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17 Present Value of an Annuity v We can use the principle of value additivity to find the present value of an annuity, by simply summing the present values of each of the components:

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18 Present Value of an Annuity (cont.) v Using the example, and assuming a discount rate of 10% per year, we find that the present value is: 012345 100 62.09 68.30 75.13 82.64 90.91 379.08

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19 Present Value of an Annuity (cont.) v Actually, there is no need to take the present value of each cash flow separately v We can use a closed-form of the PV A equation instead:

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20 Present Value of an Annuity (cont.) v We can use this equation to find the present value of our example annuity as follows: v This equation works for all regular annuities, regardless of the number of payments

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21 The Future Value of an Annuity v We can also use the principle of value additivity to find the future value of an annuity, by simply summing the future values of each of the components:

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22 The Future Value of an Annuity (cont.) v Using the example, and assuming a discount rate of 10% per year, we find that the future value is: 100 012345 146.41 133.10 121.00 110.00 } = 610.51 at year 5

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23 The Future Value of an Annuity (cont.) v Just as we did for the PV A equation, we could instead use a closed-form of the FV A equation: v This equation works for all regular annuities, regardless of the number of payments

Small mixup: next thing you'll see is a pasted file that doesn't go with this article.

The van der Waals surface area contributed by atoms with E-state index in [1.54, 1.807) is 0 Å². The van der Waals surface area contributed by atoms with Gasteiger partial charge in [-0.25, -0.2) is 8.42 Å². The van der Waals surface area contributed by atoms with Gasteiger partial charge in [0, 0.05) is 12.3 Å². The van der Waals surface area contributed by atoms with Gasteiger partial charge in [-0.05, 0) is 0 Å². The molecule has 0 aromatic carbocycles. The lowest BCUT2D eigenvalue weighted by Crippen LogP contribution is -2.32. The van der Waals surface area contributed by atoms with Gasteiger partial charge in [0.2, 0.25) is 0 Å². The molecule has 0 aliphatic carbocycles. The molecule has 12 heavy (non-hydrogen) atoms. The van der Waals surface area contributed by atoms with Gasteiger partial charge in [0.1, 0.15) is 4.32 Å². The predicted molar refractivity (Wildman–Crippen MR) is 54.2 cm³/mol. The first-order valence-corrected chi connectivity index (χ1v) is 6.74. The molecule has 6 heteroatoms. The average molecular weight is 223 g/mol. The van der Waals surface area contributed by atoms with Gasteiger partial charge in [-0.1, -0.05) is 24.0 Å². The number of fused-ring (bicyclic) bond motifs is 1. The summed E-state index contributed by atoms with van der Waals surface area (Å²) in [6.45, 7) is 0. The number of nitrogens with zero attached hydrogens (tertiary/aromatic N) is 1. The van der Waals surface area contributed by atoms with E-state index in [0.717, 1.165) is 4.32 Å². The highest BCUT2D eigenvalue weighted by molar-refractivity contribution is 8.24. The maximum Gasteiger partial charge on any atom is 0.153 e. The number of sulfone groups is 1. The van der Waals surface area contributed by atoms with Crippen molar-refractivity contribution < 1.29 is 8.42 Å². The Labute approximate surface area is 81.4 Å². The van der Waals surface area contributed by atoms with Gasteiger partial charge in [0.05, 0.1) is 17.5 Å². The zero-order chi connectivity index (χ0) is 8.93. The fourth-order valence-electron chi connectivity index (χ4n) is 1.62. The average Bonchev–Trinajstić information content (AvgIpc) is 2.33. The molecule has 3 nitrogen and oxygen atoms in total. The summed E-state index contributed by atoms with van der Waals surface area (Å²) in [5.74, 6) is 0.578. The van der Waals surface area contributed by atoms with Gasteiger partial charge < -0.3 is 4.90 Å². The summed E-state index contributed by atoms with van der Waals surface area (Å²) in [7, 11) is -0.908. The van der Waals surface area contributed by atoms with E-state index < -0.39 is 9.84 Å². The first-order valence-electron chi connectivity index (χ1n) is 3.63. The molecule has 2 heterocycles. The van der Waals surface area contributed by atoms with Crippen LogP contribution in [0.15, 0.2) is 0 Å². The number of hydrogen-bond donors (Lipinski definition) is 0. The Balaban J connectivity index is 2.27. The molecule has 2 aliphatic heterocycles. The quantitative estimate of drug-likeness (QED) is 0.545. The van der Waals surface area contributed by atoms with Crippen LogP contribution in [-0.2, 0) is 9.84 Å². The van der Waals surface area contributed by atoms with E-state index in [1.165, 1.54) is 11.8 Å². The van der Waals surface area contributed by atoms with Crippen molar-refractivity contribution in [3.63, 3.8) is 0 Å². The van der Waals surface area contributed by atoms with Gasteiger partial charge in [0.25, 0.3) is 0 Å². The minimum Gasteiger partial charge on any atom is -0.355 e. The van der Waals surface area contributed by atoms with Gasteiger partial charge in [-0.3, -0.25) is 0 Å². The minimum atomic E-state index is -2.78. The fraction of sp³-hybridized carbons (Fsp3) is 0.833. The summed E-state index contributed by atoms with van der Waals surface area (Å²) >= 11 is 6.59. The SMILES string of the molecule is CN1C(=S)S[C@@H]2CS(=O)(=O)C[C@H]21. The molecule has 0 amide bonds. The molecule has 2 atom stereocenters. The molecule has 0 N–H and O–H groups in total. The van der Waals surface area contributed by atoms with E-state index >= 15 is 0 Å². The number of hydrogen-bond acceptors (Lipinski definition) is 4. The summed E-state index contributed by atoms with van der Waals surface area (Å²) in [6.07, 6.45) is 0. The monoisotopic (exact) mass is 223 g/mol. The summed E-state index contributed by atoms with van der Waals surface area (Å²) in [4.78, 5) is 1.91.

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24 The Future Value of an Annuity (cont.) v We can use this equation to find the future value of the example annuity:

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25 Annuities Due v Thus far, the annuities that we have looked at begin their payments at the end of period 1; these are referred to as regular annuities v A annuity due is the same as a regular annuity, except that its cash flows occur at the beginning of the period rather than at the end 012345 100 5-period Annuity Due 5-period Regular Annuity

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26 Present Value of an Annuity Due v We can find the present value of an annuity due in the same way as we did for a regular annuity, with one exception v Note from the timeline that, if we ignore the first cash flow, the annuity due looks just like a four-period regular annuity v Therefore, we can value an annuity due with: